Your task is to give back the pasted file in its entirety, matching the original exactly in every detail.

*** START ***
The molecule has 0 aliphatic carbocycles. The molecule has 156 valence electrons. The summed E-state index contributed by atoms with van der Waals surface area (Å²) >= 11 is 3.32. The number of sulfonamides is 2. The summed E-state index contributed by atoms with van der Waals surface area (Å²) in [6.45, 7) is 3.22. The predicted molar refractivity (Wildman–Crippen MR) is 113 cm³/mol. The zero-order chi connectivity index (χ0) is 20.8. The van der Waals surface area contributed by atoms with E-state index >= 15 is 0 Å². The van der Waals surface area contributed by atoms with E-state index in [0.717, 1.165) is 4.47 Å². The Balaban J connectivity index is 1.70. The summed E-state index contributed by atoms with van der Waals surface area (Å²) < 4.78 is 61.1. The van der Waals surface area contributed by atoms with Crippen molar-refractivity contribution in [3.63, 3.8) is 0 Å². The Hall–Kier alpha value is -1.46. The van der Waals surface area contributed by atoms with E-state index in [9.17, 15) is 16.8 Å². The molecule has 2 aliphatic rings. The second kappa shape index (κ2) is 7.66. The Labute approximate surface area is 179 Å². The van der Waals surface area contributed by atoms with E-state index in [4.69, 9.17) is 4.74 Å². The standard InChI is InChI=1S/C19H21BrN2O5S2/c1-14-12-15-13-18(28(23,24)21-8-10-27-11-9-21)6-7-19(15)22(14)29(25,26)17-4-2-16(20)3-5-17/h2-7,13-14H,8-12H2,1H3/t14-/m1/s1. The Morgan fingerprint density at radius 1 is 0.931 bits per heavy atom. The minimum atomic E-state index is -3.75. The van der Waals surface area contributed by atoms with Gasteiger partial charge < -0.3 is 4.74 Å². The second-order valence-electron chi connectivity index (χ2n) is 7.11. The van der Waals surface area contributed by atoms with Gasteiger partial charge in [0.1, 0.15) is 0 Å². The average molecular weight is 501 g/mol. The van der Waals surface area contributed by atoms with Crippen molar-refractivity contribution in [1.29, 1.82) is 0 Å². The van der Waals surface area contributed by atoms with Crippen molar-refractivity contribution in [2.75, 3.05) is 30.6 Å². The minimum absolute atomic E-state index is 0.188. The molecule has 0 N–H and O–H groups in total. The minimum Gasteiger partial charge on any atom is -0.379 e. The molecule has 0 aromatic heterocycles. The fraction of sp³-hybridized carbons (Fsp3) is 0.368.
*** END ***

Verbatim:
The molecule has 0 aliphatic carbocycles. The molecule has 156 valence electrons. The summed E-state index contributed by atoms with van der Waals surface area (Å²) >= 11 is 3.32. The number of sulfonamides is 2. The summed E-state index contributed by atoms with van der Waals surface area (Å²) in [6.45, 7) is 3.22. The predicted molar refractivity (Wildman–Crippen MR) is 113 cm³/mol. The zero-order chi connectivity index (χ0) is 20.8. The van der Waals surface area contributed by atoms with E-state index >= 15 is 0 Å². The van der Waals surface area contributed by atoms with E-state index in [0.717, 1.165) is 4.47 Å². The Balaban J connectivity index is 1.70. The summed E-state index contributed by atoms with van der Waals surface area (Å²) < 4.78 is 61.1. The van der Waals surface area contributed by atoms with Crippen molar-refractivity contribution in [3.63, 3.8) is 0 Å². The Hall–Kier alpha value is -1.46. The van der Waals surface area contributed by atoms with E-state index in [9.17, 15) is 16.8 Å². The molecule has 2 aliphatic rings. The second kappa shape index (κ2) is 7.66. The Labute approximate surface area is 179 Å². The van der Waals surface area contributed by atoms with E-state index in [4.69, 9.17) is 4.74 Å². The standard InChI is InChI=1S/C19H21BrN2O5S2/c1-14-12-15-13-18(28(23,24)21-8-10-27-11-9-21)6-7-19(15)22(14)29(25,26)17-4-2-16(20)3-5-17/h2-7,13-14H,8-12H2,1H3/t14-/m1/s1. The Morgan fingerprint density at radius 1 is 0.931 bits per heavy atom. The minimum atomic E-state index is -3.75. The van der Waals surface area contributed by atoms with Gasteiger partial charge < -0.3 is 4.74 Å². The second-order valence-electron chi connectivity index (χ2n) is 7.11. The van der Waals surface area contributed by atoms with Gasteiger partial charge in [0.1, 0.15) is 0 Å². The average molecular weight is 501 g/mol. The van der Waals surface area contributed by atoms with Crippen molar-refractivity contribution in [1.29, 1.82) is 0 Å². The van der Waals surface area contributed by atoms with Crippen molar-refractivity contribution in [2.75, 3.05) is 30.6 Å². The minimum absolute atomic E-state index is 0.188. The molecule has 0 N–H and O–H groups in total. The minimum Gasteiger partial charge on any atom is -0.379 e. The molecule has 0 aromatic heterocycles. The fraction of sp³-hybridized carbons (Fsp3) is 0.368.